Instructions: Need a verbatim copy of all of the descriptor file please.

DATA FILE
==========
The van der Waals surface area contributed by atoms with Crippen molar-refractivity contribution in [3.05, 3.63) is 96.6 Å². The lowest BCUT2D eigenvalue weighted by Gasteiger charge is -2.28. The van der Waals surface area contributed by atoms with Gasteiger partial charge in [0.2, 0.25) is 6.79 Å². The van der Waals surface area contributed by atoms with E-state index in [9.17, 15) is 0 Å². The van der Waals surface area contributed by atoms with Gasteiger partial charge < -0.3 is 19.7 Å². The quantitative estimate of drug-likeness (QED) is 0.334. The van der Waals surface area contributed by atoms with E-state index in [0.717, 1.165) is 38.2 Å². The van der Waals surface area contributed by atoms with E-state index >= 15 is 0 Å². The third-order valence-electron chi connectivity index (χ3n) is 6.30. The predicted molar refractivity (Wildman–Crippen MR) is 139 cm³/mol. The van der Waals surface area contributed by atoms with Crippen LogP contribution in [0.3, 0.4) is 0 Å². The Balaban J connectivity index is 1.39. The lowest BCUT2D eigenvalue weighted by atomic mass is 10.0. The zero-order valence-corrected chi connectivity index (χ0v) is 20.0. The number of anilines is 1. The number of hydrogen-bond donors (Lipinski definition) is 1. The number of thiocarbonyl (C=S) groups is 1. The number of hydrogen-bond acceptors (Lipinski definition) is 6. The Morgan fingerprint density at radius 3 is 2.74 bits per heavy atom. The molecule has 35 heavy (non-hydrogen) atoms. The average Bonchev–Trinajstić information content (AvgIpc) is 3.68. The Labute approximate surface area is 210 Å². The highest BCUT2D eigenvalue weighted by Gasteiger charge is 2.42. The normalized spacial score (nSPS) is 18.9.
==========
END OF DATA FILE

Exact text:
The van der Waals surface area contributed by atoms with Crippen molar-refractivity contribution in [3.05, 3.63) is 96.6 Å². The lowest BCUT2D eigenvalue weighted by Gasteiger charge is -2.28. The van der Waals surface area contributed by atoms with Gasteiger partial charge in [0.2, 0.25) is 6.79 Å². The van der Waals surface area contributed by atoms with E-state index in [9.17, 15) is 0 Å². The van der Waals surface area contributed by atoms with Gasteiger partial charge < -0.3 is 19.7 Å². The quantitative estimate of drug-likeness (QED) is 0.334. The van der Waals surface area contributed by atoms with E-state index in [0.717, 1.165) is 38.2 Å². The van der Waals surface area contributed by atoms with E-state index >= 15 is 0 Å². The third-order valence-electron chi connectivity index (χ3n) is 6.30. The predicted molar refractivity (Wildman–Crippen MR) is 139 cm³/mol. The van der Waals surface area contributed by atoms with Crippen LogP contribution in [0.3, 0.4) is 0 Å². The Balaban J connectivity index is 1.39. The lowest BCUT2D eigenvalue weighted by atomic mass is 10.0. The zero-order valence-corrected chi connectivity index (χ0v) is 20.0. The number of anilines is 1. The number of hydrogen-bond donors (Lipinski definition) is 1. The number of thiocarbonyl (C=S) groups is 1. The number of hydrogen-bond acceptors (Lipinski definition) is 6. The Morgan fingerprint density at radius 3 is 2.74 bits per heavy atom. The molecule has 35 heavy (non-hydrogen) atoms. The average Bonchev–Trinajstić information content (AvgIpc) is 3.68. The Labute approximate surface area is 210 Å². The highest BCUT2D eigenvalue weighted by Gasteiger charge is 2.42. The normalized spacial score (nSPS) is 18.9.